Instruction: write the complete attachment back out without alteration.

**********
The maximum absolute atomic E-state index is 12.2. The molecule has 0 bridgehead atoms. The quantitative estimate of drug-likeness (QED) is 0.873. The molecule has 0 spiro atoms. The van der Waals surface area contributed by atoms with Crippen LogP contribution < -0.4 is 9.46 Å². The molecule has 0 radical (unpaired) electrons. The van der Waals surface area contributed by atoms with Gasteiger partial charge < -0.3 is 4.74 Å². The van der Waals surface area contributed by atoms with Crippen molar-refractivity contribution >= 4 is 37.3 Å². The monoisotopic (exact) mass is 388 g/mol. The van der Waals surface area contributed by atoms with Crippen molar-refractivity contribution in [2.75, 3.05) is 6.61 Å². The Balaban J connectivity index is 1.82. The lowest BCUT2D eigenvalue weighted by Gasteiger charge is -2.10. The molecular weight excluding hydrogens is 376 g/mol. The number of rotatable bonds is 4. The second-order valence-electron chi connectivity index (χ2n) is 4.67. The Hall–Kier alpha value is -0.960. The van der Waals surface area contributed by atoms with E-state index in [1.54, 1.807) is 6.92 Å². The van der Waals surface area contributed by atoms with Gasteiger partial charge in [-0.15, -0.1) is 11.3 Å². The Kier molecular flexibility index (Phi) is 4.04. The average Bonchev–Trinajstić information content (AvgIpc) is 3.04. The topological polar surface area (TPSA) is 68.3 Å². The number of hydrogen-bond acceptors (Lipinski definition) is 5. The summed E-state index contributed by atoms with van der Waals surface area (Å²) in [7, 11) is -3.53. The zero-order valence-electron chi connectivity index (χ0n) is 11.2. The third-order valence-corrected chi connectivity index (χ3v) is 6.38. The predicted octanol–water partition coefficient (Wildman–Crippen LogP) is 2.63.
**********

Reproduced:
The maximum absolute atomic E-state index is 12.2. The molecule has 0 bridgehead atoms. The quantitative estimate of drug-likeness (QED) is 0.873. The molecule has 0 spiro atoms. The van der Waals surface area contributed by atoms with Crippen LogP contribution < -0.4 is 9.46 Å². The molecule has 0 radical (unpaired) electrons. The van der Waals surface area contributed by atoms with Gasteiger partial charge < -0.3 is 4.74 Å². The van der Waals surface area contributed by atoms with Crippen molar-refractivity contribution >= 4 is 37.3 Å². The monoisotopic (exact) mass is 388 g/mol. The van der Waals surface area contributed by atoms with Crippen molar-refractivity contribution in [2.75, 3.05) is 6.61 Å². The Balaban J connectivity index is 1.82. The lowest BCUT2D eigenvalue weighted by Gasteiger charge is -2.10. The molecular weight excluding hydrogens is 376 g/mol. The number of rotatable bonds is 4. The second-order valence-electron chi connectivity index (χ2n) is 4.67. The Hall–Kier alpha value is -0.960. The van der Waals surface area contributed by atoms with E-state index in [1.54, 1.807) is 6.92 Å². The van der Waals surface area contributed by atoms with Gasteiger partial charge in [-0.15, -0.1) is 11.3 Å². The Kier molecular flexibility index (Phi) is 4.04. The average Bonchev–Trinajstić information content (AvgIpc) is 3.04. The topological polar surface area (TPSA) is 68.3 Å². The number of hydrogen-bond acceptors (Lipinski definition) is 5. The summed E-state index contributed by atoms with van der Waals surface area (Å²) in [7, 11) is -3.53. The zero-order valence-electron chi connectivity index (χ0n) is 11.2. The third-order valence-corrected chi connectivity index (χ3v) is 6.38. The predicted octanol–water partition coefficient (Wildman–Crippen LogP) is 2.63.